Ahead of the Bell: US consumer prices

US consumer prices likely fell in December, pushed down by steep plunge in energy costs

Associated Press
US consumer prices drop 0.4 percent in December
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FILE - In this Dec. 22, 2014 file photo, shoppers stand outside the Kate Spade store at St. Louis Premium Outlets in Chesterfield, Mo. The Labor Department reports on consumer prices for December on Friday, Jan. 16, 2015. (AP Photo/St. Louis Post-Dispatch, Robert Cohen, File) EDWARDSVILLE INTELLIGENCER OUT; THE ALTON TELEGRAPH OUT

WASHINGTON (AP) -- The Labor Department reports on consumer prices for December. The report will be issued at 8:30 a.m. EST.

PRICES DOWN: The expectation is that prices dropped 0.4 percent in December, according to a survey of economists by data firm FactSet. The economists were looking for core prices, excluding volatile energy and food, to edge up a slight 0.1 percent in December.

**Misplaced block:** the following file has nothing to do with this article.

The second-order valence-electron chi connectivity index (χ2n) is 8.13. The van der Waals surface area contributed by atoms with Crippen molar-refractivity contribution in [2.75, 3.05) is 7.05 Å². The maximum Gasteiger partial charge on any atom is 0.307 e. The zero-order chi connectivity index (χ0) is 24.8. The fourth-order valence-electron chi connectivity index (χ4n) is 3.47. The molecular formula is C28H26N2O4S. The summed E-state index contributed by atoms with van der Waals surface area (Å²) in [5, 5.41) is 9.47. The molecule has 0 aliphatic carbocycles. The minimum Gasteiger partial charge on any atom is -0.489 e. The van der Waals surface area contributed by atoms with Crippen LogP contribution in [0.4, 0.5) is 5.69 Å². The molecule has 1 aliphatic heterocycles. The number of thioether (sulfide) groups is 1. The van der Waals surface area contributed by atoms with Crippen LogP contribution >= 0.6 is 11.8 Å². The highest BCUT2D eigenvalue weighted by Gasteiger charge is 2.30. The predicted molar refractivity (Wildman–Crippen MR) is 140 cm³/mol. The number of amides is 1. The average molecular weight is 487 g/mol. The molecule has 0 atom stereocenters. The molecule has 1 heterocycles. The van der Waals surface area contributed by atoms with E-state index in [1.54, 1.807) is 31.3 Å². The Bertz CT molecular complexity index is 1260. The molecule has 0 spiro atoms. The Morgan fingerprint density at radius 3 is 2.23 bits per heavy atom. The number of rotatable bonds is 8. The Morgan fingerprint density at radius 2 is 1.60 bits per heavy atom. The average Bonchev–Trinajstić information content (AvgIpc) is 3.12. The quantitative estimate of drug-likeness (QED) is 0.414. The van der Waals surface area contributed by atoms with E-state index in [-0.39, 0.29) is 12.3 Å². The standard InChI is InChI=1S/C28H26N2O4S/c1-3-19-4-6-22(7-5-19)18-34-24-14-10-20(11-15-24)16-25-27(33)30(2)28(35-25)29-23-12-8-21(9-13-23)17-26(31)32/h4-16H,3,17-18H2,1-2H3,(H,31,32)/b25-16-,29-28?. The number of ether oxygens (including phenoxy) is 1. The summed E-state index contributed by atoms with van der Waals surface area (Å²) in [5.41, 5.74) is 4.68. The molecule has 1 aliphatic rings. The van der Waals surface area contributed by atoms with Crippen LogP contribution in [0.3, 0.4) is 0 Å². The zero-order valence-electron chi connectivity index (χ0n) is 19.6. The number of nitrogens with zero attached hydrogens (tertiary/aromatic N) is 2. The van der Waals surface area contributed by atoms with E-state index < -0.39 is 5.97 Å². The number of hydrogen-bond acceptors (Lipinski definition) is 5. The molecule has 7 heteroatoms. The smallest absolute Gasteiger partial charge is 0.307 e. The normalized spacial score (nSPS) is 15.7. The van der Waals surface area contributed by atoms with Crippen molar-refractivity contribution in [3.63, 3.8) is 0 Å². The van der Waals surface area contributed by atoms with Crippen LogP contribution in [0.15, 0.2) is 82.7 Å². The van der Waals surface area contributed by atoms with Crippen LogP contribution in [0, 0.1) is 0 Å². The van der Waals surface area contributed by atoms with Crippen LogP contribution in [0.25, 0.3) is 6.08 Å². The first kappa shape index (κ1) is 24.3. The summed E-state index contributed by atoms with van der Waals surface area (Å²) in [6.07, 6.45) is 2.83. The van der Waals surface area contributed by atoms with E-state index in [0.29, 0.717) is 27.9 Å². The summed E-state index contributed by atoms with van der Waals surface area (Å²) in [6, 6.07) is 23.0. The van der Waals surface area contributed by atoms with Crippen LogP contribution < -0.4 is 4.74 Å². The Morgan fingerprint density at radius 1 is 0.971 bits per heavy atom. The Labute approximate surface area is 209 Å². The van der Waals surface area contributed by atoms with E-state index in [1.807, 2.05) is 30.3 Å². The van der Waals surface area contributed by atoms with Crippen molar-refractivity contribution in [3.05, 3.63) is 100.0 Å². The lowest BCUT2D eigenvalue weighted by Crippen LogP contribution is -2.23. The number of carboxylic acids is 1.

LOW INFLATION: Over the 12 months ending in November, overall inflation has risen just 1.3 percent while core inflation has increased 1.7 percent.

Inflation has slowed even more in recent months because of the big drop in energy prices, which has sent gas prices lower, and the rising value of the dollar against other currencies, which lowers the price of foreign-made goods.

Oil, which had been trading for more than $100 per barrel last summer is now going for less than half that. The big plunge has lowered prices at the pump to a nationwide average of $2.09, according to AAA, down from $2.55 a gallon just one month ago.

Even before the big drop in global oil prices, inflation has been running levels well below the 2 percent that the Federal Reserve sees as an optimal annual increase for prices. That has given the Fed leeway to keep a key interest rate at a record low to boost economic growth.

The Fed in December said that it intended to be "patient" about raising interest rates, supporting the view among many economists that the first rate increase will not occur until June at the earliest.

That view is not unanimous however. Other analysts point to strong job gains that pushed unemployment down to 5.6 percent in December, close to the Fed's 5.2 percent to 5.5 percent target.

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